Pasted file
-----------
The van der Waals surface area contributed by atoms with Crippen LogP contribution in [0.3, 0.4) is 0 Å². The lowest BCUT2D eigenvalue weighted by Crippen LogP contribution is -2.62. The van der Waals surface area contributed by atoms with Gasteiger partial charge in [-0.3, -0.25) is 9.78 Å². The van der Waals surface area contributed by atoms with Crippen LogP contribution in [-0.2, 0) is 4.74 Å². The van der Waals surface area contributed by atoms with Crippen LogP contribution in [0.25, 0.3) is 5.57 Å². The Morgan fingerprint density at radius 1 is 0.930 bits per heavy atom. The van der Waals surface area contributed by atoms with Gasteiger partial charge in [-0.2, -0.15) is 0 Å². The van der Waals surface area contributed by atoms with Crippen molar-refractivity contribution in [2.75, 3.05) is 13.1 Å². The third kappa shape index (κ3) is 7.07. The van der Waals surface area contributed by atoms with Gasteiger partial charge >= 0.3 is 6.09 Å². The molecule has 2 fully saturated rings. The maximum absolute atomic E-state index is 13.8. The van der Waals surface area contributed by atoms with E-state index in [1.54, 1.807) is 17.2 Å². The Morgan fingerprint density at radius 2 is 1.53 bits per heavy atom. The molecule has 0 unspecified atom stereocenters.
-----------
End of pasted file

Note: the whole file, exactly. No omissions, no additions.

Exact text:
The van der Waals surface area contributed by atoms with Crippen LogP contribution in [0.3, 0.4) is 0 Å². The lowest BCUT2D eigenvalue weighted by Crippen LogP contribution is -2.62. The van der Waals surface area contributed by atoms with Gasteiger partial charge in [-0.3, -0.25) is 9.78 Å². The van der Waals surface area contributed by atoms with Crippen LogP contribution in [-0.2, 0) is 4.74 Å². The van der Waals surface area contributed by atoms with Crippen LogP contribution in [0.25, 0.3) is 5.57 Å². The Morgan fingerprint density at radius 1 is 0.930 bits per heavy atom. The van der Waals surface area contributed by atoms with Gasteiger partial charge in [-0.2, -0.15) is 0 Å². The van der Waals surface area contributed by atoms with Crippen molar-refractivity contribution in [2.75, 3.05) is 13.1 Å². The third kappa shape index (κ3) is 7.07. The van der Waals surface area contributed by atoms with Gasteiger partial charge >= 0.3 is 6.09 Å². The molecule has 2 fully saturated rings. The maximum absolute atomic E-state index is 13.8. The van der Waals surface area contributed by atoms with E-state index in [1.54, 1.807) is 17.2 Å². The Morgan fingerprint density at radius 2 is 1.53 bits per heavy atom. The molecule has 0 unspecified atom stereocenters.